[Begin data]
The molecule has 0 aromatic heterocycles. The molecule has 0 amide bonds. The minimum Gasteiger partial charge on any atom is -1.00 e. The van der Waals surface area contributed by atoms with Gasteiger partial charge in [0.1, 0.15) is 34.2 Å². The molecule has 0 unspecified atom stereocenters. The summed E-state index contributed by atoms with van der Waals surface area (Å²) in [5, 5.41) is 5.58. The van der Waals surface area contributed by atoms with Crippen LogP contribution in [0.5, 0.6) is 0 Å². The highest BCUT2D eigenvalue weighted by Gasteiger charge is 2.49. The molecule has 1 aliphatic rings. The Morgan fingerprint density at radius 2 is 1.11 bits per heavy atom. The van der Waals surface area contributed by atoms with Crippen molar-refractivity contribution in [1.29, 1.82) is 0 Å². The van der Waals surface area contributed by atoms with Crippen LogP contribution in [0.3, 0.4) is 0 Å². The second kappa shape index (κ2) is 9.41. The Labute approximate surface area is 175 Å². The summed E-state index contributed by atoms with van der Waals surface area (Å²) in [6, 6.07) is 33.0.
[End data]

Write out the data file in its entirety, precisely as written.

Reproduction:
The molecule has 0 aromatic heterocycles. The molecule has 0 amide bonds. The minimum Gasteiger partial charge on any atom is -1.00 e. The van der Waals surface area contributed by atoms with Gasteiger partial charge in [0.1, 0.15) is 34.2 Å². The molecule has 0 unspecified atom stereocenters. The summed E-state index contributed by atoms with van der Waals surface area (Å²) in [5, 5.41) is 5.58. The van der Waals surface area contributed by atoms with Crippen LogP contribution in [0.5, 0.6) is 0 Å². The highest BCUT2D eigenvalue weighted by Gasteiger charge is 2.49. The molecule has 1 aliphatic rings. The Morgan fingerprint density at radius 2 is 1.11 bits per heavy atom. The van der Waals surface area contributed by atoms with Crippen molar-refractivity contribution in [1.29, 1.82) is 0 Å². The van der Waals surface area contributed by atoms with Crippen LogP contribution in [0.3, 0.4) is 0 Å². The second kappa shape index (κ2) is 9.41. The Labute approximate surface area is 175 Å². The summed E-state index contributed by atoms with van der Waals surface area (Å²) in [6, 6.07) is 33.0.